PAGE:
Kajillionaire opens in theaters Friday, Sept. 25; check Fandango for ticket and showtime information.
HEAR IT: Public Enemy returns to fight the power
The Rock & Roll Hall of Fame-inducted hip-hop pioneers are back on Def Jam for their first album in more than two decades, and their social-justice message is as timely and needed as ever. P.E.’s. comeback album, What You Gonna Do When the Grid Goes Down?, boasts a mind-blowing all-star lineup — including Mike D and Ad Rock of the Beastie Boys, Run-D.M.C., Cypress Hill, George Clinton, Nas, Rapsody, Black Thought, Questlove and Ice-T — and is led by the fiery anti-Trump single “State of the Union (STFU).” — L.P.
Download/stream What You Gonna Do When the Grid Goes Down? on Apple Music.
STREAM IT: Console Wars reveals the Genesis behind the epic early ’90s Sega vs. Nintendo battle
“Coke or Pepsi?” may have been the defining question of the ’80s, but for ’90s kids it was “Sonic or Mario?” While Nintendo’s princess-rescuing plumber reigned supreme when the first NES hit U.S. shelves in 1985, Sega owned the 16-bit revolution as their speedy Genesis mascot, Sonic the Hedgehog, raced past the Super Nintendo. The subsequent battle for the hearts and minds of gamers is chronicled in the new CBS All Access documentary Console Wars, based on Blake J. Harris’s comprehensive 2014 book. Featuring interviews with Sega and Nintendo executives and plenty of vintage ’90s footage, this doc is sure to push all of your nostalgia buttons. — E.A.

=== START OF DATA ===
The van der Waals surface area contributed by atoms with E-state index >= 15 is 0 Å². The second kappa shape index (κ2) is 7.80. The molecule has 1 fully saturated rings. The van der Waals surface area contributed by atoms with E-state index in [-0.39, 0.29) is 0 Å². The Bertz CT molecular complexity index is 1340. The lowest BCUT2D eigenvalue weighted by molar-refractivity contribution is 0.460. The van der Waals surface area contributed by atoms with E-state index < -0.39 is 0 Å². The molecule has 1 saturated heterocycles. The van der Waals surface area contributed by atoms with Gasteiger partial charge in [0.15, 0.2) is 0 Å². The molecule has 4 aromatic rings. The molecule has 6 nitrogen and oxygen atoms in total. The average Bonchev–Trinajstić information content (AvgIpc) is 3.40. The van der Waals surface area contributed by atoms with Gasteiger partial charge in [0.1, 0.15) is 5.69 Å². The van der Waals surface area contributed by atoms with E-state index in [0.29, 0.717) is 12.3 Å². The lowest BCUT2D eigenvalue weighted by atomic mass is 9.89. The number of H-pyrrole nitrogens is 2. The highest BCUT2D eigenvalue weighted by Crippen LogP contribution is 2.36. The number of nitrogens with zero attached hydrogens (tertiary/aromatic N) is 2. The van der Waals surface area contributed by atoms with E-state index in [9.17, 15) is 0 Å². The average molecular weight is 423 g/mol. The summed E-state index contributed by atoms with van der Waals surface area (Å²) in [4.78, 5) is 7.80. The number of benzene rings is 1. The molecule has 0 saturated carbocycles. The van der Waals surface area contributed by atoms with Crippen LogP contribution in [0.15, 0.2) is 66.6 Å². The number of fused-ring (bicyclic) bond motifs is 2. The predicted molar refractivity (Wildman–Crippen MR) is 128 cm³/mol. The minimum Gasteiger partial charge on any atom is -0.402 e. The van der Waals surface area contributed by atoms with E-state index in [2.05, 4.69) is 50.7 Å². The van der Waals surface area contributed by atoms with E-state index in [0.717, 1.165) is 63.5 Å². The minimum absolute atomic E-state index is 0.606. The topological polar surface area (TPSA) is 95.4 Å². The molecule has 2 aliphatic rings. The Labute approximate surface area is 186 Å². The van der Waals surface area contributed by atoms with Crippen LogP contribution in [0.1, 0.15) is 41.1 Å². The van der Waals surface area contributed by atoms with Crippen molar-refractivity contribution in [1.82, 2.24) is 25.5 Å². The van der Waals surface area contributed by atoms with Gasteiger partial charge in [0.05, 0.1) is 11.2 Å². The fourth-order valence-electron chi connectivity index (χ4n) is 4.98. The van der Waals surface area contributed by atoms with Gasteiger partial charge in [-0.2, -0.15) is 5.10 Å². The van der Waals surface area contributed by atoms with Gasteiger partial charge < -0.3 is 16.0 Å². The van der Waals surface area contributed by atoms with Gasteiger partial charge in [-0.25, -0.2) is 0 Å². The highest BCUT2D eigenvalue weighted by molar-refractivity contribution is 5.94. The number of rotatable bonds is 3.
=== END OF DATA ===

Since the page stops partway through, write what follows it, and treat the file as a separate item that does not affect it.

Console Wars premieres Wednesday, Sept. 23 on CBS All Access.
HEAR IT: Carrie Underwood gives us reason to celebrate
It’s not even October yet, but the American Idol champion and recent ACM Entertainer of the Year winner is already ringing in the holiday season, because we could all use a little cheer right now. The country superstar’s first Christmas album, My Gift, features a mix of originals as well as classic carols like “O Come All Ye Faithful,” “The Little Drummer Boy” and “O Holy Night,” and boasts appearances by John Legend and Underwood’s oldest son, Isaiah Fisher. — L.P.
Download/stream My Gift on Apple Music.
BUY IT: Funko marks the 65th anniversary of Disneyland with a new line of retro Pops
Thanks to the coronavirus pandemic, it’s not exactly the happiest of times for the Happiest Place on Earth. Fortunately, the good folks at Funko are here to celebrate Disneyland’s 65-year history with a new line of vinyl Pops that immortalize the theme park’s many characters and attractions. Mickey himself — paired with Sleeping Beauty’s iconic castle — is on hand to welcome you to the Disneyland 65 collection, which also features Mr. Toad in his wild ride, Donald Duck riding the Matterhorn and Alice and the Cheshire Cat taking a ride in those whirling teacups. If you’re looking for other ways to show your Disneyland love, Funko also has apparel like sweaters, backpacks and lunchboxes, and a slew of celebratory pins. — E.A.
READ IT: Jessie James Decker serves up a cookbook
Two years after releasing her first book, a mashup of style tips, recipes and advice she called Just Jessie: My Guide to Love, Life, Family, and Food, Decker is back with a straight-up cookbook. It features her instructions for crafting the perfect cocktail, yummy blueberry pancakes and other breakfasts, and delectable entrees, whether they’re for salad fans, meat-lovers, kids or the health-conscious. The “Lights Down Low” singer also offers helpful lists standard for most celeb cookbooks these days, such as the staples she keeps in her pantry and her go-to dinner ideas, including her shortcut jambalaya. Of course, the many recipes are adorned with photos of the star spending time with her husband, former NFL player Eric Decker, and their three young children. — R.S.
Just Feed Me: Simply Delicious Recipes From My Heart to Your Plate is available Tuesday, Sept. 22 on Amazon.
WATCH IT: I Can See Your Voice might be your new favorite TV trainwreck